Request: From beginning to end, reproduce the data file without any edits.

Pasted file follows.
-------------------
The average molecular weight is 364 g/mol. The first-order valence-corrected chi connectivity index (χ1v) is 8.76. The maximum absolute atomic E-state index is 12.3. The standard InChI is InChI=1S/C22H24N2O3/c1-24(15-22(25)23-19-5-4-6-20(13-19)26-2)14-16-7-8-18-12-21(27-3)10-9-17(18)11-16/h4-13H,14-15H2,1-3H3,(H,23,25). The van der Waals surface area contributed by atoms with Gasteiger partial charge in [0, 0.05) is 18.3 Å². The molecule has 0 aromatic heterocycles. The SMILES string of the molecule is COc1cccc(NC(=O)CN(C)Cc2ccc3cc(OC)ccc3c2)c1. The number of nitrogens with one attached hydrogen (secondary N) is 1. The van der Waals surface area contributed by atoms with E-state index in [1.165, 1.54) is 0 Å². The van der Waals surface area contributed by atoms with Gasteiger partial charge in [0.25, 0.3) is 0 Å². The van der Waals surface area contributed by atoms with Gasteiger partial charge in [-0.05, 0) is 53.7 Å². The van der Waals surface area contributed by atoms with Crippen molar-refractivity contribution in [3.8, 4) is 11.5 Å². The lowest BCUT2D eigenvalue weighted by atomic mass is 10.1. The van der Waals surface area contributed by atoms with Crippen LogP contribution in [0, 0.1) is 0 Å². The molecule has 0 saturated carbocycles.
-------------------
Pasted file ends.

The average molecular weight is 364 g/mol. The first-order valence-corrected chi connectivity index (χ1v) is 8.76. The maximum absolute atomic E-state index is 12.3. The standard InChI is InChI=1S/C22H24N2O3/c1-24(15-22(25)23-19-5-4-6-20(13-19)26-2)14-16-7-8-18-12-21(27-3)10-9-17(18)11-16/h4-13H,14-15H2,1-3H3,(H,23,25). The van der Waals surface area contributed by atoms with Gasteiger partial charge in [0, 0.05) is 18.3 Å². The molecule has 0 aromatic heterocycles. The SMILES string of the molecule is COc1cccc(NC(=O)CN(C)Cc2ccc3cc(OC)ccc3c2)c1. The number of nitrogens with one attached hydrogen (secondary N) is 1. The van der Waals surface area contributed by atoms with E-state index in [1.165, 1.54) is 0 Å². The van der Waals surface area contributed by atoms with Gasteiger partial charge in [0.25, 0.3) is 0 Å². The van der Waals surface area contributed by atoms with Gasteiger partial charge in [-0.05, 0) is 53.7 Å². The van der Waals surface area contributed by atoms with Crippen molar-refractivity contribution in [3.8, 4) is 11.5 Å². The lowest BCUT2D eigenvalue weighted by atomic mass is 10.1. The van der Waals surface area contributed by atoms with Crippen LogP contribution in [0, 0.1) is 0 Å². The molecule has 0 saturated carbocycles.